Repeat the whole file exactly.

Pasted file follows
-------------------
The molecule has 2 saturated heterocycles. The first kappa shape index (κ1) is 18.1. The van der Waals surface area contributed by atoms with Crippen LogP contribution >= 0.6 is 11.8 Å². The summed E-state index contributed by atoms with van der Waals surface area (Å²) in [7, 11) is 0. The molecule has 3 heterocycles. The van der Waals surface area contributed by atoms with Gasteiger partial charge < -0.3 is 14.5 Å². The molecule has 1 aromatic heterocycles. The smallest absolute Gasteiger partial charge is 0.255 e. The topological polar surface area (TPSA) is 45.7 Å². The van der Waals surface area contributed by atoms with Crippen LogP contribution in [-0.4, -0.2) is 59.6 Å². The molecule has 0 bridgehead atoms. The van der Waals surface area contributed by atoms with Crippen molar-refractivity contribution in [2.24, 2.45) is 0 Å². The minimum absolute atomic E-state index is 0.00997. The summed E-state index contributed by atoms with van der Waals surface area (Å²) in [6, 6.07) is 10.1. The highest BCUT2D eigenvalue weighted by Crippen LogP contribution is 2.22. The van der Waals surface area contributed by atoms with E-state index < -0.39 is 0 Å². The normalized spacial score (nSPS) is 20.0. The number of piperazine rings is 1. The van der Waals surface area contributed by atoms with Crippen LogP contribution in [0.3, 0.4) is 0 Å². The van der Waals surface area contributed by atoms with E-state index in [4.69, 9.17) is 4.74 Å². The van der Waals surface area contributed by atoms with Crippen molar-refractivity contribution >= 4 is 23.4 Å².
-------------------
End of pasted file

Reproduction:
The molecule has 2 saturated heterocycles. The first kappa shape index (κ1) is 18.1. The van der Waals surface area contributed by atoms with Crippen LogP contribution >= 0.6 is 11.8 Å². The summed E-state index contributed by atoms with van der Waals surface area (Å²) in [7, 11) is 0. The molecule has 3 heterocycles. The van der Waals surface area contributed by atoms with Gasteiger partial charge < -0.3 is 14.5 Å². The molecule has 1 aromatic heterocycles. The smallest absolute Gasteiger partial charge is 0.255 e. The topological polar surface area (TPSA) is 45.7 Å². The van der Waals surface area contributed by atoms with Crippen LogP contribution in [-0.4, -0.2) is 59.6 Å². The molecule has 0 bridgehead atoms. The van der Waals surface area contributed by atoms with Crippen molar-refractivity contribution in [2.24, 2.45) is 0 Å². The minimum absolute atomic E-state index is 0.00997. The summed E-state index contributed by atoms with van der Waals surface area (Å²) in [6, 6.07) is 10.1. The highest BCUT2D eigenvalue weighted by Crippen LogP contribution is 2.22. The van der Waals surface area contributed by atoms with E-state index < -0.39 is 0 Å². The normalized spacial score (nSPS) is 20.0. The number of piperazine rings is 1. The van der Waals surface area contributed by atoms with Crippen LogP contribution in [0.3, 0.4) is 0 Å². The van der Waals surface area contributed by atoms with E-state index in [4.69, 9.17) is 4.74 Å². The van der Waals surface area contributed by atoms with Crippen molar-refractivity contribution >= 4 is 23.4 Å².